So why do we tend to fall back into care-taking mode when our teen starts using substances? Because it’s scary, even terrifying, and it feels like there is so much riding on his choices. Remember, the best we can hope for as parents is to prepare our kids for real life. In the real world, your child will encounter many situations in which a lot will be determined by his choices. As adults, we make important decisions every day. Your child will, as well, his entire life. If you rescue him from natural consequences now, it’s simply delaying those life lessons.
This is important: there is a difference between rescuing your child and going to the other extreme of giving up. We’ve addressed the rights and responsibilities that are part of parenting a child who is using substances. If there’s an area you’re unsure of, or if you’re encountering a particularly difficult situation and aren’t certain what your rights or responsibilities are, consult a professional therapist. Ultimately, you know your child best, and while these guidelines can help you establish boundaries and hold your teen accountable, you must use your best judgment when making decisions regarding your child.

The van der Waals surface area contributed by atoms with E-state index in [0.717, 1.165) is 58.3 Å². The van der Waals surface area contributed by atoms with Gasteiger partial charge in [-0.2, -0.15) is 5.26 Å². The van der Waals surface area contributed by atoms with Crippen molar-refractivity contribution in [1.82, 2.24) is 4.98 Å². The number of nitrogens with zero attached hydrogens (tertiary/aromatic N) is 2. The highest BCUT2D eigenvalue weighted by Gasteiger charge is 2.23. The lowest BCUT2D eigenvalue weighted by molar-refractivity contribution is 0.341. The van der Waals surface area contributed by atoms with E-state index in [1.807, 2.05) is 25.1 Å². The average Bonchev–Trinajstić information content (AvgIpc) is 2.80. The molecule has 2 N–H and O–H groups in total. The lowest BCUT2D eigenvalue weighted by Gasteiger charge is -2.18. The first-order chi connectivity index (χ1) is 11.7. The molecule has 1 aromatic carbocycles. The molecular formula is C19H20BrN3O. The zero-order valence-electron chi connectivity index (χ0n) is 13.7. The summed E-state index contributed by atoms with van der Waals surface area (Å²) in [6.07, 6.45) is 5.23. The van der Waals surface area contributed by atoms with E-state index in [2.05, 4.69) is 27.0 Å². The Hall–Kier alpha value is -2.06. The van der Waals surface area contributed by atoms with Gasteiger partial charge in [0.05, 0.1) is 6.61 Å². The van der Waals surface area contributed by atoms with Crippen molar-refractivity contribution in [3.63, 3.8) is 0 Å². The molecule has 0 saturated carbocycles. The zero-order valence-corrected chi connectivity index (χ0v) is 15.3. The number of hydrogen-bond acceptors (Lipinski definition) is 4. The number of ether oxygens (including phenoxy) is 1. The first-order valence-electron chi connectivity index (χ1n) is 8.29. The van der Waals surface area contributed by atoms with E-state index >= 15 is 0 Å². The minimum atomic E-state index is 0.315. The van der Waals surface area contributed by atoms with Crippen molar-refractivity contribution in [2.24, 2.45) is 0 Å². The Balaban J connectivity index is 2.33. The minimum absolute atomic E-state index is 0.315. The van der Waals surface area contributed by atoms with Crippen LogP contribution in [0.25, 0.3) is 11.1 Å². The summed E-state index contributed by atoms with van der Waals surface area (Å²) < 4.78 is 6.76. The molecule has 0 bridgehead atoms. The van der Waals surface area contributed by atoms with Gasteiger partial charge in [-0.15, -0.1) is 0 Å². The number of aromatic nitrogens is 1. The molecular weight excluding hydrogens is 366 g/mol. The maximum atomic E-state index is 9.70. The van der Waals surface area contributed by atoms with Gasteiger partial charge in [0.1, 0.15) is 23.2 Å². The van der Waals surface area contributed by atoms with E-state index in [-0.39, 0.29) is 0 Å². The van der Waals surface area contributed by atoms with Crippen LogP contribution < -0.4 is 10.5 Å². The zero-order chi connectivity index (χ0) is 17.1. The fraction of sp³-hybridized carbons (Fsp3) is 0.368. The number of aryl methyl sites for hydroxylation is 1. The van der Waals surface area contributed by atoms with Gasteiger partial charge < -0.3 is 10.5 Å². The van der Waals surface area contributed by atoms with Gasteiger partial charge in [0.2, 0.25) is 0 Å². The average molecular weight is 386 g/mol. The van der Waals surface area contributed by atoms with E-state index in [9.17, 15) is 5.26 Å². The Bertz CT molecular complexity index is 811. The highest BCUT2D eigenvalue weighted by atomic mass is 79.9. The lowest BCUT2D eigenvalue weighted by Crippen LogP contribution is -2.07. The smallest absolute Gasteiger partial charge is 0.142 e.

* Editor’s Note: This article is an excerpt from Life Over the Influence, a new program created by Kimberly Abraham LMSW and Marney Studaker-Cordner LMSW, therapists and experts in helping families whose members are struggling with alcohol or drug use. This excerpt addresses a small piece of the very large issue of substance abuse. For more information on how to handle it in your own family, including how to give consequences and when to seek treatment for your child, please click here.